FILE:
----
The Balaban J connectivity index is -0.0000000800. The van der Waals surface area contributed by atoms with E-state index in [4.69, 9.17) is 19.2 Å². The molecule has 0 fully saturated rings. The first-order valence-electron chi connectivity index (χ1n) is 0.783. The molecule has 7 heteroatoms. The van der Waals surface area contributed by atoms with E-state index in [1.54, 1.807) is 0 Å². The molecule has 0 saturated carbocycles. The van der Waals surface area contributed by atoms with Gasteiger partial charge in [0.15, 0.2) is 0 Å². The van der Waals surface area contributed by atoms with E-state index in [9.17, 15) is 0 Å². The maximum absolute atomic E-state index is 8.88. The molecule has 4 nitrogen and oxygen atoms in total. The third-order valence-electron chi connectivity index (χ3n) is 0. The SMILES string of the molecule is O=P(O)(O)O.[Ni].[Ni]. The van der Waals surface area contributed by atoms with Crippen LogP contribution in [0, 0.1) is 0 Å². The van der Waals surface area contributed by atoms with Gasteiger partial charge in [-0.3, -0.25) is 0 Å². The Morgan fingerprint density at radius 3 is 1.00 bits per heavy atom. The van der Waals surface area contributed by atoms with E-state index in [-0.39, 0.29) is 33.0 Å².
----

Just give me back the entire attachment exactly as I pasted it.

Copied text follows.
The Balaban J connectivity index is -0.0000000800. The van der Waals surface area contributed by atoms with E-state index in [4.69, 9.17) is 19.2 Å². The molecule has 0 fully saturated rings. The first-order valence-electron chi connectivity index (χ1n) is 0.783. The molecule has 7 heteroatoms. The van der Waals surface area contributed by atoms with E-state index in [1.54, 1.807) is 0 Å². The molecule has 0 saturated carbocycles. The van der Waals surface area contributed by atoms with Gasteiger partial charge in [0.15, 0.2) is 0 Å². The van der Waals surface area contributed by atoms with E-state index in [9.17, 15) is 0 Å². The maximum absolute atomic E-state index is 8.88. The molecule has 4 nitrogen and oxygen atoms in total. The third-order valence-electron chi connectivity index (χ3n) is 0. The SMILES string of the molecule is O=P(O)(O)O.[Ni].[Ni]. The van der Waals surface area contributed by atoms with Crippen LogP contribution in [0, 0.1) is 0 Å². The van der Waals surface area contributed by atoms with Gasteiger partial charge in [-0.3, -0.25) is 0 Å². The Morgan fingerprint density at radius 3 is 1.00 bits per heavy atom. The van der Waals surface area contributed by atoms with E-state index in [-0.39, 0.29) is 33.0 Å².